Archbishop Philip M. Hannan Biography


Philip Matthew Hannan (May 20, 1913 – September 29, 2011) was an American Roman Catholic Archbishop. Archbishop Hannan, in his episcopal career, served as Auxiliary Bishop of the Roman Catholic Archdiocese of Washington and later as the Eleventh Archbishop of the Roman Catholic Archdiocese of New Orleans from September 29, 1965 to December 6, 1988Education and ordination

Hannan attended high school at St. John’s College High School in northwest Washington, D.C, where he was a leader in both scholastic work and sports activities. He captained the winning cadet company in his senior year there. Before high school graduation, he surprised his family by saying that instead of taking the entrance exam to gain admittance into the U.S. Military Academy at West Point, he would become a priest. He then began college studies at St. Charles College in Catonsville, Maryland, and then at the Sulpician Seminary (known now as Theological College) affiliated with The Catholic University of America in Washington, D.C.

Following his studies at The Catholic University of America, where he received a Master’s Degree, Hannan studied from 1936 to 1939 as a major seminarian at the North American College in Rome, where he personally witnessed the rise of fascism in Italy and Germany. He would later write a biographical account, Rome: Living under the Axis, detailing his experiences in Rome. He received a Licentiate in Theology from the Pontifical Gregorian University in Rome and later earned a Doctorate in Canon Law from Catholic University. Hannan was ordained a priest of the Archdiocese of Baltimore-Washington by His Excellency, The Most Reverend Ralph Hayes, Rector of the Pontifical North American College (and later Bishop of the Diocese of Davenport, Iowa) on the Solemnity of the Immaculate Conception, December 8, 1939.

The newly-ordained Father Hannan remained in Rome until the following summer (1940), when all American seminarians were ordered to leave by the U.S. Secretary of State to maintain their personal safety. He returned to the United States (celebrating his first Mass in the States at the Cathedral of Saint Matthew the Apostle in Washington, D.C. on June 16, 1940), and spent the next two years as a curate (assistant pastor, or parochial vicar) at St. Thomas Aquinas Church in Baltimore, Maryland.

World War II

After the attack on Pearl Harbor and the United States’ entry into World War II, then-Father Hannan enlisted in the United States Army, where he served as a chaplain to the 82nd Airborne Division. Father Hannan parachuted into Europe with the rest of his division and ministered to the paratroopers during the Ardennes Offensive. Father Hannan was also with American soldiers during the ending of the European War and afterward, as they began to uncover the Nazi horrors during the liberation of starved prisoners at the Wöbbelin concentration camp.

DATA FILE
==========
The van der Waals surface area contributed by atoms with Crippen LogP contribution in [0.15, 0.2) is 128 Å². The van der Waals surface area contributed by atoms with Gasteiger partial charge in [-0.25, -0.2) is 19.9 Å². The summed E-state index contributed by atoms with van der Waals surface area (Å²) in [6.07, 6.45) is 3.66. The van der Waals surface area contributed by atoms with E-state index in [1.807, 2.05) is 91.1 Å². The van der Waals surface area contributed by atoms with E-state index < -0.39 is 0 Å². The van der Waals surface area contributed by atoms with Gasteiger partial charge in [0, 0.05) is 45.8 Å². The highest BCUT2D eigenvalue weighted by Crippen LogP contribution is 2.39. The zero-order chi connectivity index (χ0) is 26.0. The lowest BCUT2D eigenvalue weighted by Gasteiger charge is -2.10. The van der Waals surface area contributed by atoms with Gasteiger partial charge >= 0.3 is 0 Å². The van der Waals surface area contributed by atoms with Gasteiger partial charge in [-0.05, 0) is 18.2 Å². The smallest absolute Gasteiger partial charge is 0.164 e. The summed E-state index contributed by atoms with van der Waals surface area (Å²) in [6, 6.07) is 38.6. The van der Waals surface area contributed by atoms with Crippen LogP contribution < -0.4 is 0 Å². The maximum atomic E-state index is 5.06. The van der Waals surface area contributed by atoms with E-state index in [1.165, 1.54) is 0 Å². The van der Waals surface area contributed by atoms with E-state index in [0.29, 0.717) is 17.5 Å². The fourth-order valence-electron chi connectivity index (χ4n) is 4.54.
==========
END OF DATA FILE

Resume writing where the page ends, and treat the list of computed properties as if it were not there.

After the war, Hannan served briefly as pastor of the Cologne Cathedral during the American occupation of Germany.

Auxiliary Bishop of Washington, D.C.

He returned to the United States and served for a time as an assistant priest at St. Mary Mother of God parish in Chinatown in the Archdiocese of Baltimore-Washington.[1] When the archdiocese of Washington was split from the archdiocese of Baltimore on November 15, 1947, with separate archbishops being appointed for them, Hannan became a priest of the Archdiocese of Washington and in 1948 was appointed vice chancellor of that Archdiocese.

In 1951, Hannan established the Catholic Standard newspaper in Washington and served as its editor-in-chief. Later that same year he was named chancellor of the Archdiocese, and Pope Pius XII honored Father Hannan in 1952 by naming him a Monsignor. On June 16, 1956, Hannan was named Titular Bishop of Hieropolis and Auxiliary Bishop of Washington, and was consecrated in the Cathedral of St. Matthew the Apostle on August 28.

As Auxiliary Bishop of Washington, Hannan was part of the U.S. delegation to the Second Vatican Council, where he served as a press officer. Until his death in 2011, Hannan was one of two living United States bishops to have attended all four sessions of Vatican II, along with Raymond Hunthausen, Archbishop Emeritus of Seattle, Washington.

During his 9 years as Auxiliary Bishop of Washington, and because of his skills as a press officer in both Baltimore and Washington, Hannan became acquainted with several prominent politicians, especially the Kennedy family. It was his familiarity with the Kennedys that would move Hannan into the national spotlight.

Hannan was in Rome for meetings of the Second Session of the Second Vatican Council in November 1963 when news reached him concerning the assassination of President John F. Kennedy, which forced his immediate return to Washington. At Kennedy’s state funeral mass, Richard Cardinal Cushing, Archbishop of Boston, served as the principal celebrant. Cushing was a close friend of the family who had witnessed and blessed the marriage of Senator Kennedy and Jacqueline Bouvier in 1953, baptized two of their children, given the invocation at President Kennedy’s inauguration, and officiated at the recent funeral of the President’s infant son, Patrick Bouvier Kennedy. Hannan, however, was asked by the Kennedy family to deliver the homily at the Requiem Mass, which substituted for a formal eulogy, since a traditional eulogy was not permitted by the Catholic Church. This responsibility normally would have fallen to the Archbishop of Washington at the time, Patrick Cardinal O’Boyle, but he generously allowed his assistant to do so.[6] In 1968, he returned to Washington from New Orleans to deliver the graveside eulogy for Senator Robert F. Kennedy, and in 1994, he offered graveside prayers at the interment of Jacqueline Bouvier Kennedy Onassis in Arlington National Cemetery.